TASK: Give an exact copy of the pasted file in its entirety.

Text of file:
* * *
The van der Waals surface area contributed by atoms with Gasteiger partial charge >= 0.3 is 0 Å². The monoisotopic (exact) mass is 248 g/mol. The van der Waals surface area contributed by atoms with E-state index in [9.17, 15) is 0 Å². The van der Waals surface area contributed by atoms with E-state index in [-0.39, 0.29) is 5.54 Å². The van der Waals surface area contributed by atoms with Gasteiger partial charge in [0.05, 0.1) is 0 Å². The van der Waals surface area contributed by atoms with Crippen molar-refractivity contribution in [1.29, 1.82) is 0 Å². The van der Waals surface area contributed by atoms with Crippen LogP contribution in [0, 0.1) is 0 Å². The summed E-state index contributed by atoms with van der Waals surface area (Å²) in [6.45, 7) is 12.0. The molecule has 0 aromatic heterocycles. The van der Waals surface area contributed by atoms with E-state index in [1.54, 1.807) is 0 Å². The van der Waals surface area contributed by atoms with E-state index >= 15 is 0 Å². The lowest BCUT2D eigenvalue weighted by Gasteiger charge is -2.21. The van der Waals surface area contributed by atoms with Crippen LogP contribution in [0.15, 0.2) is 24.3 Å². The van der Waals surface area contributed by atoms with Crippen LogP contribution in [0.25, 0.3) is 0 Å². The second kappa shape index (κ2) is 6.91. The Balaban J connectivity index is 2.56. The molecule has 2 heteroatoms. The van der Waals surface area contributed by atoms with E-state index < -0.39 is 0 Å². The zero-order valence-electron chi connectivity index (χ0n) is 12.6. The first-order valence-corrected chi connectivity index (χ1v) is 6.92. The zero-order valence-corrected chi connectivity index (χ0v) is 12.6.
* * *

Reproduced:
The van der Waals surface area contributed by atoms with Gasteiger partial charge >= 0.3 is 0 Å². The monoisotopic (exact) mass is 248 g/mol. The van der Waals surface area contributed by atoms with E-state index in [9.17, 15) is 0 Å². The van der Waals surface area contributed by atoms with E-state index in [-0.39, 0.29) is 5.54 Å². The van der Waals surface area contributed by atoms with Gasteiger partial charge in [0.05, 0.1) is 0 Å². The van der Waals surface area contributed by atoms with Crippen molar-refractivity contribution in [1.29, 1.82) is 0 Å². The van der Waals surface area contributed by atoms with Crippen LogP contribution in [0, 0.1) is 0 Å². The summed E-state index contributed by atoms with van der Waals surface area (Å²) in [6.45, 7) is 12.0. The molecule has 0 aromatic heterocycles. The van der Waals surface area contributed by atoms with E-state index in [1.54, 1.807) is 0 Å². The van der Waals surface area contributed by atoms with E-state index >= 15 is 0 Å². The lowest BCUT2D eigenvalue weighted by Gasteiger charge is -2.21. The van der Waals surface area contributed by atoms with Crippen LogP contribution in [0.15, 0.2) is 24.3 Å². The van der Waals surface area contributed by atoms with Crippen LogP contribution in [0.25, 0.3) is 0 Å². The second kappa shape index (κ2) is 6.91. The Balaban J connectivity index is 2.56. The molecule has 2 heteroatoms. The van der Waals surface area contributed by atoms with E-state index < -0.39 is 0 Å². The zero-order valence-electron chi connectivity index (χ0n) is 12.6. The first-order valence-corrected chi connectivity index (χ1v) is 6.92. The zero-order valence-corrected chi connectivity index (χ0v) is 12.6.